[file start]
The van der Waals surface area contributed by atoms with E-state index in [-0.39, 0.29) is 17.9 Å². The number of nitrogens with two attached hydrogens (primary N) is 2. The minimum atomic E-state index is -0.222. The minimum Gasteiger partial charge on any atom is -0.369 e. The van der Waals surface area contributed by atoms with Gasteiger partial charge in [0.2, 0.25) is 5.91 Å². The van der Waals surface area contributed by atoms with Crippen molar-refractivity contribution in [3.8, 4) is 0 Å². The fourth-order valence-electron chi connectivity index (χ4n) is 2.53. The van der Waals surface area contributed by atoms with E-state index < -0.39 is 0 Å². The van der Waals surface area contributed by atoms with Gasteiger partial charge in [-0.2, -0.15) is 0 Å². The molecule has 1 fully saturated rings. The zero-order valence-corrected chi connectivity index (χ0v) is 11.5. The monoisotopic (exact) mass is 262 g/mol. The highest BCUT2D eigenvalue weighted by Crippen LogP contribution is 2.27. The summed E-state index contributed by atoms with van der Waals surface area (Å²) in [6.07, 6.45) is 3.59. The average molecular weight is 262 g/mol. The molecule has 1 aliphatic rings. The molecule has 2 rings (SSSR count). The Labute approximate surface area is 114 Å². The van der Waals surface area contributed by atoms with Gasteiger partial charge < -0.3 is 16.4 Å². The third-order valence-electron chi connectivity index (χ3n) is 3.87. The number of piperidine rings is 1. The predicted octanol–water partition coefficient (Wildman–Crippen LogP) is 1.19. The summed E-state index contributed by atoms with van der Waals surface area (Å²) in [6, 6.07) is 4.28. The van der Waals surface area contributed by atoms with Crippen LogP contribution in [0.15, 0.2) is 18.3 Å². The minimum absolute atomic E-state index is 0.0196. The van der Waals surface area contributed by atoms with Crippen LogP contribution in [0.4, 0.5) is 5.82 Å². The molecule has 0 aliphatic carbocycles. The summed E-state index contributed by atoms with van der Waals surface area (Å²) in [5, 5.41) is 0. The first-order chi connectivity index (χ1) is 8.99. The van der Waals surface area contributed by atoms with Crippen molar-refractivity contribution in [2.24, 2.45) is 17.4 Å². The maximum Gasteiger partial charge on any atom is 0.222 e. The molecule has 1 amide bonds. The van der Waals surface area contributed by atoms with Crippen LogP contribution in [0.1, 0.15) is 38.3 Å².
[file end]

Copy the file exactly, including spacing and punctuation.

The van der Waals surface area contributed by atoms with E-state index in [-0.39, 0.29) is 17.9 Å². The number of nitrogens with two attached hydrogens (primary N) is 2. The minimum atomic E-state index is -0.222. The minimum Gasteiger partial charge on any atom is -0.369 e. The van der Waals surface area contributed by atoms with Gasteiger partial charge in [0.2, 0.25) is 5.91 Å². The van der Waals surface area contributed by atoms with Crippen molar-refractivity contribution in [3.8, 4) is 0 Å². The fourth-order valence-electron chi connectivity index (χ4n) is 2.53. The van der Waals surface area contributed by atoms with E-state index < -0.39 is 0 Å². The van der Waals surface area contributed by atoms with Gasteiger partial charge in [-0.2, -0.15) is 0 Å². The molecule has 1 fully saturated rings. The zero-order valence-corrected chi connectivity index (χ0v) is 11.5. The monoisotopic (exact) mass is 262 g/mol. The highest BCUT2D eigenvalue weighted by Crippen LogP contribution is 2.27. The summed E-state index contributed by atoms with van der Waals surface area (Å²) in [6.07, 6.45) is 3.59. The average molecular weight is 262 g/mol. The molecule has 1 aliphatic rings. The molecule has 2 rings (SSSR count). The Labute approximate surface area is 114 Å². The van der Waals surface area contributed by atoms with Gasteiger partial charge < -0.3 is 16.4 Å². The third-order valence-electron chi connectivity index (χ3n) is 3.87. The number of piperidine rings is 1. The predicted octanol–water partition coefficient (Wildman–Crippen LogP) is 1.19. The summed E-state index contributed by atoms with van der Waals surface area (Å²) in [6, 6.07) is 4.28. The van der Waals surface area contributed by atoms with Crippen LogP contribution in [0.15, 0.2) is 18.3 Å². The minimum absolute atomic E-state index is 0.0196. The van der Waals surface area contributed by atoms with Crippen LogP contribution in [0.4, 0.5) is 5.82 Å². The molecule has 0 aliphatic carbocycles. The summed E-state index contributed by atoms with van der Waals surface area (Å²) in [5, 5.41) is 0. The first-order chi connectivity index (χ1) is 8.99. The van der Waals surface area contributed by atoms with Crippen molar-refractivity contribution in [2.24, 2.45) is 17.4 Å². The maximum Gasteiger partial charge on any atom is 0.222 e. The molecule has 1 amide bonds. The van der Waals surface area contributed by atoms with Crippen LogP contribution in [0.1, 0.15) is 38.3 Å².